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Review of I been there, sort of: New and selected poems - Glyne Griffith, The Caribbean Review of Books

This most recent collection from Mervyn Morris features new poems as well as selections from his four earlier books, The Pond (1973), On Holy Week (1976), Shadowboxing (1979), and Examination Centre (1992). I Been There, Sort Of is a boon for lovers of Morris’s poetry and for those who are yet to discover the pleasures of his artistic insight, wit, and craft. Some of the earlier collections are not readily available, and when you are able to locate copies, the prices tend to reflect that lack of ready avaflability. Now lovers of literature generally and poetry in particular have access to a broad range of Morris’s poetic themes and can glimpse the development of these themes over the several decades of his poetic commitment.

The title of this new volume hints at one of Morris’s themes: the sense and feeling of uncertainty, the sometimes agonising realisation that uncertainty is perhaps the only certain experience in life. Yet Morris’s poetry does not conclude, as so much modernist poetry has, that only nihilistic despair and absurd existence can result from the unfolding of this troubling realisation. Neither does his craft seek to resolve this torturous realisation by means of the self-centered wordiness that is often characteristic of so much postmodernist overemphasis on the word for its own sake. You sense in all of Morris’s poetry that even in the presence of individual engagement with uncertainty and angst, words do still refer to more than themselves. Meaning is still a believable possibility in a world that has at times sought to intellectualise meaning out of existence in order to displace processes of signification with a focus on the cleft between word and meaning.

Neither modernist nihilism nor postmodemist vagueness demarcates the intellectual space within which Morris’s poetry labours. His craft explores the sort of uncertainty that you feel when you realise, for example, that your adult self is still negotiating your ghost childhood, or that your commitments to love, family, and friendship are still haunted by the phantasms of disengagement and flirtation with the noncommittal. These, and more, are the uncertainties explored by the artistic certainty and assuredness of Morris’s poetic craftsmanship. Consider, for example, one of the new poems, “Gaffes”:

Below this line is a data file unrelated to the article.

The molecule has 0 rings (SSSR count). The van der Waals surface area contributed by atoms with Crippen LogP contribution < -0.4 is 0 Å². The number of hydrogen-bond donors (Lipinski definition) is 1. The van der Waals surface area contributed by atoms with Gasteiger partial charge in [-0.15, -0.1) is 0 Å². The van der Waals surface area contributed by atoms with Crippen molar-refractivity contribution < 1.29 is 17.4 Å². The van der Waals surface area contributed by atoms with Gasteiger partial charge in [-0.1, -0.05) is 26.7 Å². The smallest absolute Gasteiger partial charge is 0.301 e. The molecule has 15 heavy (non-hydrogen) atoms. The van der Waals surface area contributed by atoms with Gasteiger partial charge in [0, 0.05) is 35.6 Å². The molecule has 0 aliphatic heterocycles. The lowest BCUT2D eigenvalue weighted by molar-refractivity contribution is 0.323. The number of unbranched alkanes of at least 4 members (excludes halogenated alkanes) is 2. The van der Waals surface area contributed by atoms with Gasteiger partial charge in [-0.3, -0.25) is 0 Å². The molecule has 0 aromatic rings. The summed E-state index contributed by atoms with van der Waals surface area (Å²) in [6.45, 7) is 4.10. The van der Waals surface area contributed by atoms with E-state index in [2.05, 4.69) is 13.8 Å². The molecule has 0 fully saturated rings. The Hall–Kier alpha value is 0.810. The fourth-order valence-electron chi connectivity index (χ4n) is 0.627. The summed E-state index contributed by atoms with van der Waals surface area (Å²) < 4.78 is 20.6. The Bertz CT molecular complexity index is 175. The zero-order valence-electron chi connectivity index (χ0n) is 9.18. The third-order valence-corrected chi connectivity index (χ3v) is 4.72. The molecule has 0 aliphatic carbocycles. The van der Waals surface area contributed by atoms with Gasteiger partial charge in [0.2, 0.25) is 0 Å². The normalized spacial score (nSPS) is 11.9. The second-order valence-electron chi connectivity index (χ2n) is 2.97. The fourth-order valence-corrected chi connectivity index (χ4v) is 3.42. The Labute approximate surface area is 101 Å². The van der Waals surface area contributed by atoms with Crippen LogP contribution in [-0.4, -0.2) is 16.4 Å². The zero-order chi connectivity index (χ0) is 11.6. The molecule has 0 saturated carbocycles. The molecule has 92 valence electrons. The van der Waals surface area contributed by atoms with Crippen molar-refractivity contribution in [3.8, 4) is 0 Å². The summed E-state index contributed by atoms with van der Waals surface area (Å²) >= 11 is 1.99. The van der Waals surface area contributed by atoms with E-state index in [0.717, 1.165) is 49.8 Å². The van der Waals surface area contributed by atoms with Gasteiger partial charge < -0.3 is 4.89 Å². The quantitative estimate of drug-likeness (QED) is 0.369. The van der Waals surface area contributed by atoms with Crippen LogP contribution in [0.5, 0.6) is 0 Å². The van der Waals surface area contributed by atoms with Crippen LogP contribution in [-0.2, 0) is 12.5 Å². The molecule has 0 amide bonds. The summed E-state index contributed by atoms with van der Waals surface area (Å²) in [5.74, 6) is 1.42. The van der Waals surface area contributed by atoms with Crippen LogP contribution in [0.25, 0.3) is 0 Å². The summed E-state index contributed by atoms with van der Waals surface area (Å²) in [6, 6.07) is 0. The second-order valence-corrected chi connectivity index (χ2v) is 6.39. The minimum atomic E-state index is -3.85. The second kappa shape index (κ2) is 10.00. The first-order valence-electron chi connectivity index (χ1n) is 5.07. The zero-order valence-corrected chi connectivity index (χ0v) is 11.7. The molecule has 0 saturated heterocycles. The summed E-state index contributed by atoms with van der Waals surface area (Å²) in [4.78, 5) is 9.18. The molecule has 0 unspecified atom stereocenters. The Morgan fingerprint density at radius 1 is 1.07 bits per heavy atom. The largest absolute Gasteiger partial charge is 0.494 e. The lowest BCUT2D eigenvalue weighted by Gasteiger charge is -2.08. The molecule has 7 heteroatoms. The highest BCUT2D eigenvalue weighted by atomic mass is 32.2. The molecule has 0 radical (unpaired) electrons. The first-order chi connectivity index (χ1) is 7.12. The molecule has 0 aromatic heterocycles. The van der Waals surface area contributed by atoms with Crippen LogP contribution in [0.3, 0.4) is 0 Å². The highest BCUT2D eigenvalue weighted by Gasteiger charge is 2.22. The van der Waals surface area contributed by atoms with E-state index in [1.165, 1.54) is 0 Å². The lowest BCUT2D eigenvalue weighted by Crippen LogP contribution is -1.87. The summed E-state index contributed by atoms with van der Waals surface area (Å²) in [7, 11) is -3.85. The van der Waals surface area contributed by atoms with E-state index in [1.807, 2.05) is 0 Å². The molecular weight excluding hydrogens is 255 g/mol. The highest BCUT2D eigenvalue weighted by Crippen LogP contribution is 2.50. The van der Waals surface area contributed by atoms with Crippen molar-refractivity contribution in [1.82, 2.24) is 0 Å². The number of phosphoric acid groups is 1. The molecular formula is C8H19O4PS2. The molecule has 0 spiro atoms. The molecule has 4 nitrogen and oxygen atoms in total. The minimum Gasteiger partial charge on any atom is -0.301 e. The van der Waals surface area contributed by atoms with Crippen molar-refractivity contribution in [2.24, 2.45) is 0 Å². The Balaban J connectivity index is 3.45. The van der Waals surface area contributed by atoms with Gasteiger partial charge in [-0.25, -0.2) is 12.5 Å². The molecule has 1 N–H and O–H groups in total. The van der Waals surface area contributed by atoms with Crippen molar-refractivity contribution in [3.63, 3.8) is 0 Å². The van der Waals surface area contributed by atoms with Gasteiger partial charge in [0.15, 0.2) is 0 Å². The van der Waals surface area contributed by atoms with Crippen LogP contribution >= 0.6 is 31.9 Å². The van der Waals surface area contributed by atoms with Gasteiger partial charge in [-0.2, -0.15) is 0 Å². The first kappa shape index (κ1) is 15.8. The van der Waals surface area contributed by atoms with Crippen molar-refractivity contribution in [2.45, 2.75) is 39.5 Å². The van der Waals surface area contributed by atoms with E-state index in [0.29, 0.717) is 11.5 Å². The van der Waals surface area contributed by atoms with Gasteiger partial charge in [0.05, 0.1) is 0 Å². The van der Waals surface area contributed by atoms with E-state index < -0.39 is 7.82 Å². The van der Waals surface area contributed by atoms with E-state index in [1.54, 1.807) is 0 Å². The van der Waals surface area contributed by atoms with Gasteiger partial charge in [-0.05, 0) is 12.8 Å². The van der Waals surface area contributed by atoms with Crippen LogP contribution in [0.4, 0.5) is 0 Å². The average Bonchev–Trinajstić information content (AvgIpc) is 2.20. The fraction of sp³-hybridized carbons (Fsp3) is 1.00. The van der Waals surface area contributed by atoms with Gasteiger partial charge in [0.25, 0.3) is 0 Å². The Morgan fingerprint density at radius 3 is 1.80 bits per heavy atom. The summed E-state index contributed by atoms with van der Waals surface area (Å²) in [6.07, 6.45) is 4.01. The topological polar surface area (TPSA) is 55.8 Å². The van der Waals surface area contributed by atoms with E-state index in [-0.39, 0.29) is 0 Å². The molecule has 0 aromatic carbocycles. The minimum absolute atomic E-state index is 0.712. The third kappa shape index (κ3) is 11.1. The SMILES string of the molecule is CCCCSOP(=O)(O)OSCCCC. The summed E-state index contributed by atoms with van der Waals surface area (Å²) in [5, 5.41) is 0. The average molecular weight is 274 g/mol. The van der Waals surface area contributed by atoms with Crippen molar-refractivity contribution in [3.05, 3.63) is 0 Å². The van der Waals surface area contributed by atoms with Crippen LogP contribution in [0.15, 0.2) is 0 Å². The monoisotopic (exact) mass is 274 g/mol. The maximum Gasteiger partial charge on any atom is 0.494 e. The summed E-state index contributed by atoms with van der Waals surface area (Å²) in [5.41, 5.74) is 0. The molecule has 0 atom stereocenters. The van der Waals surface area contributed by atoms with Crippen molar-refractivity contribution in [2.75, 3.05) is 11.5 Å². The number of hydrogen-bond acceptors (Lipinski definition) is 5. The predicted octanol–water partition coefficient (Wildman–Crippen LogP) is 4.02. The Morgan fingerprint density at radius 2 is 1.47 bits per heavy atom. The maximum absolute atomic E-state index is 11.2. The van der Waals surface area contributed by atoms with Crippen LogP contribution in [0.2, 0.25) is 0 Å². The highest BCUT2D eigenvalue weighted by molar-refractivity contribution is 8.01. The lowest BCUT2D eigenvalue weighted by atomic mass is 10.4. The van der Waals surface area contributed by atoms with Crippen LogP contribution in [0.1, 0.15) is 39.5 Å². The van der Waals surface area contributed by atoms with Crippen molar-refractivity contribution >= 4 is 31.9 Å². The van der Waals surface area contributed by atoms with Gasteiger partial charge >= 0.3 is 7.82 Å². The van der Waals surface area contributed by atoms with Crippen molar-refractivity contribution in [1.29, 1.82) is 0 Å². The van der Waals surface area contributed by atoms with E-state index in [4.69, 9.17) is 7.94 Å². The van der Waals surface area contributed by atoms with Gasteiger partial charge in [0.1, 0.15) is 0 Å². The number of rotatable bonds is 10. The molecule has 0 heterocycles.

We try to smother
        troublesome remarks,
        but hurtful truths
        (however casual) survive,
        fluttering tenaciously,
        defiantly alive

Here we see an engagement with the life of words, the reality and existence of words as things in the world, but an engagement that does not fetishise the word as much as it highlights the manner in which words and statements have lives or half-lives of their own that reproduce meanings and resonances of meanings long after the word or remark has subsided as an event of utterance in the present. The truth of the hurt produced afterwards is as significant as the truth of the utterance, perhaps moreso, as the “we” of the poem oscillates between the subject of the hurtful utterance and the object of the utterance. The “troublesome remarks” and the “hurtful truths” flutter defiantly in the memory, just as a flag fluttering in the breeze might symbolically demarcate the political conflict over some contested territory; the hurt of the human condition, exacerbated by this or that utterance, exists in that uneasy territory between remembering and forgetting, utterance and silence, and truth and consequence.